1.  Check your sleep habits.  We are a culture of sleep deprivation.  It makes logical sense that if we don’t sleep restfully we will be tired the next day.  I am amazed at the number of folks that forget this simple connection.  Improve your sleep and your energy will rebound.

2.  Force yourself to get off the couch.  Multiple studies show the positive effect of exercise on energy level.  You may be saying, “I would exercise if I wasn’t so darn tired!” It is tough, but forcing yourself to do something, even a good walk, will, over time, improve your energy level.

3.  Garbage in equals energy gone.  We are what we eat, and this applies to energy level.  In fact, energy derives from the body’s ability to metabolize food.  If we put molasses in our car’s gas tank, it won’t go far.  If we put junk in our gas tank, we won’t go far!

4. Reduce stress.  Stress magnifies everything!  The more stress, the more your lack of energy.  It’s as if the body tries to shut down to save itself from the stress. The more you can minimize stress, the more energy you will have.

  I realize this is a very superficial treatment of very complex solutions, but maybe it can stimulate you to investigate these approaches on your own. 

   

Menopause or mental pause?

     Aileen blew into my office like a Summer storm.  “Help me, I’m a poster child for Hormones from Hell!”  After catching my breath, I assured her that there were many ways of dealing with the ravages of hot flashes, dry skin, mood changes and forgetfulness.  I started by reinforcing that menopause is not a disease. Inaccurately and unfortunately there is a pervasive sense that menopause is the “ultimate and inevitable bad experience” for aging women.  I jokingly explained that women were not designed to self-destruct at fifty!   

     Menopause is a normal, natural transition, and it is vital for women to view it with a positive perspective.  That simple understanding is the conerstone in building a plan to thwart the symptoms of “the change.”  But it is equally important to realize that not everyone has a problem with menopause.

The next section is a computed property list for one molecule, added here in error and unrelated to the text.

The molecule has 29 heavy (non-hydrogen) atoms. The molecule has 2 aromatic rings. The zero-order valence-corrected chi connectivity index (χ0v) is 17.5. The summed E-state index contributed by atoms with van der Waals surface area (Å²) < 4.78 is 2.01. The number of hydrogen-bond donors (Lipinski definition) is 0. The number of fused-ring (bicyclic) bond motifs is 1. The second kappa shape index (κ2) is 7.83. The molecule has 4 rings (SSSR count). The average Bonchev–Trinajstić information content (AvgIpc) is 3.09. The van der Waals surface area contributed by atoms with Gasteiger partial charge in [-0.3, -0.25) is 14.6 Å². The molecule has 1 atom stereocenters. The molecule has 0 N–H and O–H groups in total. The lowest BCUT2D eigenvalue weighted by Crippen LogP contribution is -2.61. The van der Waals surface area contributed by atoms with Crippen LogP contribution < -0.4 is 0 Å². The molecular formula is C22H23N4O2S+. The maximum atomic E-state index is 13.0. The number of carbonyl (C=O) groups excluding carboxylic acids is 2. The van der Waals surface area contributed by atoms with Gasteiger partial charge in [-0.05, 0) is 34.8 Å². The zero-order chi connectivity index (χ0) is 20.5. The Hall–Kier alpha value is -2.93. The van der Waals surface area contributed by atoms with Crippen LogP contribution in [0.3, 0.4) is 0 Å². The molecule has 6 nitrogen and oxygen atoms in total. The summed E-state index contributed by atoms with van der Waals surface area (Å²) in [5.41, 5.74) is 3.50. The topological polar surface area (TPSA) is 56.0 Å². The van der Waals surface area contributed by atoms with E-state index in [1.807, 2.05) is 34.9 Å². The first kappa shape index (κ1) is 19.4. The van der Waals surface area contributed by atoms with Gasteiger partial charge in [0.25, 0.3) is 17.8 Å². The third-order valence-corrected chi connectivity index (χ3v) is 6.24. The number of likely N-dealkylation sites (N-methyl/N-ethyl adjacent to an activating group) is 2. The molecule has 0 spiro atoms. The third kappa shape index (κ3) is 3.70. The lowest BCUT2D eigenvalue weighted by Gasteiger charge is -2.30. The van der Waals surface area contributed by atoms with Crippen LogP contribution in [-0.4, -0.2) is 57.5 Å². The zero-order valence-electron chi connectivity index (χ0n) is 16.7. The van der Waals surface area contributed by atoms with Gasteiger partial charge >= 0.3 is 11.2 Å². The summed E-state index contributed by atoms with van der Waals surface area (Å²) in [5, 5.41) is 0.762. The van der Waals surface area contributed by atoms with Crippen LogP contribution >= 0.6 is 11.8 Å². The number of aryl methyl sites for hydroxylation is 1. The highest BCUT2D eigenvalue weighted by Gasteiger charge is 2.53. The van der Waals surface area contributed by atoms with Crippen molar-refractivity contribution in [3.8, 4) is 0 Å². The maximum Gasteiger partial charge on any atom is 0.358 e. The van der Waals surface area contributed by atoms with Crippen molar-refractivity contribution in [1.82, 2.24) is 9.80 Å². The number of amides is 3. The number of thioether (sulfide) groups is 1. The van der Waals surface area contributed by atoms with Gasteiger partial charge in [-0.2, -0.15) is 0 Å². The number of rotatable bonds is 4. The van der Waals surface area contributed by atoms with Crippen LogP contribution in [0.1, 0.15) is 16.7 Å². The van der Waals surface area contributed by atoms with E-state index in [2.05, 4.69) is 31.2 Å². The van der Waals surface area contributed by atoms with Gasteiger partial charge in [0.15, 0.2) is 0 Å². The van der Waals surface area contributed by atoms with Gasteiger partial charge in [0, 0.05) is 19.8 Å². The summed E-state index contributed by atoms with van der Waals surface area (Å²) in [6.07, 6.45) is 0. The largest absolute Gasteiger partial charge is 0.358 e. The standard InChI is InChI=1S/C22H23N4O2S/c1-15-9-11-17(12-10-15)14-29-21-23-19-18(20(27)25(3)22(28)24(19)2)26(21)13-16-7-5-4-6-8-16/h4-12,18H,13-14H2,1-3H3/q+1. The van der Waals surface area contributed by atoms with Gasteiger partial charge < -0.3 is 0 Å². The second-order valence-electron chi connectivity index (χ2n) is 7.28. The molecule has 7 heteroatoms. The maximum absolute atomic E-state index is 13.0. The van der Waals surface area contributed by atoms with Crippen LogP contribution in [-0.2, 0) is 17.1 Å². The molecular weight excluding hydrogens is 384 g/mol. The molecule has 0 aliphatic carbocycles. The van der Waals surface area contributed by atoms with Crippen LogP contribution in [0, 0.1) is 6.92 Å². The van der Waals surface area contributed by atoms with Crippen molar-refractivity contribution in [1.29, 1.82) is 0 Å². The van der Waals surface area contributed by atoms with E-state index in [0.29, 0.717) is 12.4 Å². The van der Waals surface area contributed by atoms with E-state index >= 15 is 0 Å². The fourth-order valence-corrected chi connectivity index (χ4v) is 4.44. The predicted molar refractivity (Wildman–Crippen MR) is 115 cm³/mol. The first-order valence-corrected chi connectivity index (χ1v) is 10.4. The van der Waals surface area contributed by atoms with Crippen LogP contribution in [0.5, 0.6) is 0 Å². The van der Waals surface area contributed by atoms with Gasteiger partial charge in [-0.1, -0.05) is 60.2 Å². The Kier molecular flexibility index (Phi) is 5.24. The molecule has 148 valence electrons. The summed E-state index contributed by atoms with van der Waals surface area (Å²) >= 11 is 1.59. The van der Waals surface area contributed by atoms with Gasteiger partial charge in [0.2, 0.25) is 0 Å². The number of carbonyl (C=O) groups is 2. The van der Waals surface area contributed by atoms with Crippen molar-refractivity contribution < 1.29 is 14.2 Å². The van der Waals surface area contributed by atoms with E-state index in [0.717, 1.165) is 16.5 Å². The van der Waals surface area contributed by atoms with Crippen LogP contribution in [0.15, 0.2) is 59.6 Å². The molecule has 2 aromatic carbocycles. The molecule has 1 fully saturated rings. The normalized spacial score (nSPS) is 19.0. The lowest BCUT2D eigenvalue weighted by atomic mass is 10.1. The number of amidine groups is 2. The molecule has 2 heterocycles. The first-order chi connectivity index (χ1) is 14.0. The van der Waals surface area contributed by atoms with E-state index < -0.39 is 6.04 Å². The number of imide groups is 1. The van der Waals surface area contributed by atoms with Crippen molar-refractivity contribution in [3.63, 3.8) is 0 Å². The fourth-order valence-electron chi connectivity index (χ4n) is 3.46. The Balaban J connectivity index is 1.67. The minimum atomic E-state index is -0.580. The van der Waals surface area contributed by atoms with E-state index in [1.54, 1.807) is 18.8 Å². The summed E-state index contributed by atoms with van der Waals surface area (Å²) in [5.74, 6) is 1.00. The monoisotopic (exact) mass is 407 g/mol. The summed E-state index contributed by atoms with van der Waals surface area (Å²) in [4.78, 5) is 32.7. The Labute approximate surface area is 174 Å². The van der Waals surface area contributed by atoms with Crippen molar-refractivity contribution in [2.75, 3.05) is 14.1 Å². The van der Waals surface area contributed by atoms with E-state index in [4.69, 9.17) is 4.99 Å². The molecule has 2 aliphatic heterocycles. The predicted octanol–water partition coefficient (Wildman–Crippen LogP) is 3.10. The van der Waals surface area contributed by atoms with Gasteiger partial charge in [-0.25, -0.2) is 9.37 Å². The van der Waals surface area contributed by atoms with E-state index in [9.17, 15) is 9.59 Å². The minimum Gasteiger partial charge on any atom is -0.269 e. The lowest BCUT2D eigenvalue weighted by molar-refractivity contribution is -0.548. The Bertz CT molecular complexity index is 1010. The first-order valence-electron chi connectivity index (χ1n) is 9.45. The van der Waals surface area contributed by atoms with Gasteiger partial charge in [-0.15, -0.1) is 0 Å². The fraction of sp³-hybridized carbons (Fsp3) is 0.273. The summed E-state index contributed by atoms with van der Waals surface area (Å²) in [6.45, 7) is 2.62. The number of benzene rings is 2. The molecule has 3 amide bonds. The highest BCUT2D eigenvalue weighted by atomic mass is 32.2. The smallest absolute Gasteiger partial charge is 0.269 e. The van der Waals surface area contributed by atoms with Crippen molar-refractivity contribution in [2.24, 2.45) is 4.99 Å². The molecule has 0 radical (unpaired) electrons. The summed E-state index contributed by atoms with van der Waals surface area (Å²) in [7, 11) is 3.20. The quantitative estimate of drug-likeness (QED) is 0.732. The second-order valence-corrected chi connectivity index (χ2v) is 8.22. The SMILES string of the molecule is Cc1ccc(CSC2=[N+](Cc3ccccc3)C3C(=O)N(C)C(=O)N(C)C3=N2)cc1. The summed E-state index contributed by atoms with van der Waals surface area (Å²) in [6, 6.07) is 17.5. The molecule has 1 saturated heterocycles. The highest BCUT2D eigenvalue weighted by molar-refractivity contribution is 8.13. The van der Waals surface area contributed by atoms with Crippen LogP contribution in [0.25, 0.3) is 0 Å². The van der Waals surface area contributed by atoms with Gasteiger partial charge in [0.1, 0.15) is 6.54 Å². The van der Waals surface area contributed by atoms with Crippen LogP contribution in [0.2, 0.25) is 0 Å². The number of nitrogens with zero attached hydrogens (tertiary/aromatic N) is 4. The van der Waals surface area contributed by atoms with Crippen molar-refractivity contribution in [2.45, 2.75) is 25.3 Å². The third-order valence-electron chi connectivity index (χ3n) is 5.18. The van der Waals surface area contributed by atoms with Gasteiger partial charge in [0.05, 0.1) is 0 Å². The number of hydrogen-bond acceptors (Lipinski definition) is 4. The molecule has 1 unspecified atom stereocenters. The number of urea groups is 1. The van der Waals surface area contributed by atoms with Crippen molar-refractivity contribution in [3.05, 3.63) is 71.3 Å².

As a physician, my experience treating menopausal women is that there are some universal similarities in women’s experiences, but because of every person’s unique physiology and life journey, this time in a woman’s life is very individualized.

      I am a “recovering traditionalist”.  I was trained in the old school approach to menopause (which means drugs, and if that didn’t work, more drugs). In almost twenty years of practice I have found that many women are not satisfied with their options and many discover that their “treatments” are worse than their symptoms.  Especially in this age of “estrogen panic” where the media (and many physicians) has touted misleading and confusing advice on hormones, many women are looking towards alternative treatments for their symptoms. One woman put it well.  She said, “Physicians have a duty to give a woman the best care they can provide, especially their options.  However each person is ultimately responsible for his or her own health.  We, the patients, need help, guidance, and a listening ear.” Those were powerful and challenging words.

   The general dissatisfaction among women is amplified by the observation that only 17% of eligible women in the US are taking some type of hormone replacement and up to 80% of women who start on hormones stop them after two years!  The needs of women are not being met!  This problem with compliance is due to poor communication and fear.  After all, treatment of symptoms is not limited to simply taking a drug.  Successfully navigating the potentially turbulent waters of menopause requires a more comprehensive approach.